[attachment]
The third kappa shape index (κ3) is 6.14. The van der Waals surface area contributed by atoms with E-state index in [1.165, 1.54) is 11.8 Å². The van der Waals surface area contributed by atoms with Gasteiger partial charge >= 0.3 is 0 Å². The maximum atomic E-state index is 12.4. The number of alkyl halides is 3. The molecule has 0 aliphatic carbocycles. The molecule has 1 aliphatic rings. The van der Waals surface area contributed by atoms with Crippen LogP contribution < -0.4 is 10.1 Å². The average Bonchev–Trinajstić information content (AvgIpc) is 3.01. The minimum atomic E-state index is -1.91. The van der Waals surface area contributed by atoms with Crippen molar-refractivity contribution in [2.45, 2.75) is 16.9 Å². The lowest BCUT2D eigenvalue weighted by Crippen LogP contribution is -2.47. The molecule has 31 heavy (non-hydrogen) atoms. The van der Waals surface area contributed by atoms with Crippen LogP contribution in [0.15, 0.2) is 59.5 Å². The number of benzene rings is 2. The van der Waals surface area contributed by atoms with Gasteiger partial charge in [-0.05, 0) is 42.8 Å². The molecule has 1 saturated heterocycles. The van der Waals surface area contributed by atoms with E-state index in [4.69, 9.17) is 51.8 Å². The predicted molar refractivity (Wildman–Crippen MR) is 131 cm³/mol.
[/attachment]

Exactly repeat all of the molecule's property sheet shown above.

The third kappa shape index (κ3) is 6.14. The van der Waals surface area contributed by atoms with E-state index in [1.165, 1.54) is 11.8 Å². The van der Waals surface area contributed by atoms with Gasteiger partial charge >= 0.3 is 0 Å². The maximum atomic E-state index is 12.4. The number of alkyl halides is 3. The molecule has 0 aliphatic carbocycles. The molecule has 1 aliphatic rings. The van der Waals surface area contributed by atoms with Crippen LogP contribution < -0.4 is 10.1 Å². The average Bonchev–Trinajstić information content (AvgIpc) is 3.01. The minimum atomic E-state index is -1.91. The van der Waals surface area contributed by atoms with Crippen molar-refractivity contribution in [2.45, 2.75) is 16.9 Å². The lowest BCUT2D eigenvalue weighted by Crippen LogP contribution is -2.47. The molecule has 31 heavy (non-hydrogen) atoms. The van der Waals surface area contributed by atoms with Crippen LogP contribution in [0.15, 0.2) is 59.5 Å². The number of benzene rings is 2. The van der Waals surface area contributed by atoms with Gasteiger partial charge in [-0.05, 0) is 42.8 Å². The molecule has 1 saturated heterocycles. The van der Waals surface area contributed by atoms with E-state index in [4.69, 9.17) is 51.8 Å². The predicted molar refractivity (Wildman–Crippen MR) is 131 cm³/mol.